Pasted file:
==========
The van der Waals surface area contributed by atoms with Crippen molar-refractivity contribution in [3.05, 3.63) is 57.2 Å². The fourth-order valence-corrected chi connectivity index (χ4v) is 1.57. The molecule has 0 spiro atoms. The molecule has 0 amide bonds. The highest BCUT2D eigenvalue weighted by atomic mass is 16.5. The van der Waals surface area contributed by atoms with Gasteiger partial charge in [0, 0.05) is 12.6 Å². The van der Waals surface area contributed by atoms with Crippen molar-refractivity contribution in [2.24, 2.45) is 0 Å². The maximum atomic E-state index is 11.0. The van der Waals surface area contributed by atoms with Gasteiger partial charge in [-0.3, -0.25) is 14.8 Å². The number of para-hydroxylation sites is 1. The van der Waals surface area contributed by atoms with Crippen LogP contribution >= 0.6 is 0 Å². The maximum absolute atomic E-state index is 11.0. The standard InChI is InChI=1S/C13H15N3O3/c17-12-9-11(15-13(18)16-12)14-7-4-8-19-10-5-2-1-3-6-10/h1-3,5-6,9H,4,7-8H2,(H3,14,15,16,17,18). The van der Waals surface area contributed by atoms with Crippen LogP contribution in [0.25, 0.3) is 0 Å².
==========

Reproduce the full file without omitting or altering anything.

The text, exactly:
The van der Waals surface area contributed by atoms with Crippen molar-refractivity contribution in [3.05, 3.63) is 57.2 Å². The fourth-order valence-corrected chi connectivity index (χ4v) is 1.57. The molecule has 0 spiro atoms. The molecule has 0 amide bonds. The highest BCUT2D eigenvalue weighted by atomic mass is 16.5. The van der Waals surface area contributed by atoms with Gasteiger partial charge in [0, 0.05) is 12.6 Å². The van der Waals surface area contributed by atoms with Crippen molar-refractivity contribution in [2.24, 2.45) is 0 Å². The maximum atomic E-state index is 11.0. The van der Waals surface area contributed by atoms with Gasteiger partial charge in [-0.3, -0.25) is 14.8 Å². The number of para-hydroxylation sites is 1. The van der Waals surface area contributed by atoms with Crippen LogP contribution >= 0.6 is 0 Å². The maximum absolute atomic E-state index is 11.0. The standard InChI is InChI=1S/C13H15N3O3/c17-12-9-11(15-13(18)16-12)14-7-4-8-19-10-5-2-1-3-6-10/h1-3,5-6,9H,4,7-8H2,(H3,14,15,16,17,18). The van der Waals surface area contributed by atoms with Crippen LogP contribution in [0.25, 0.3) is 0 Å².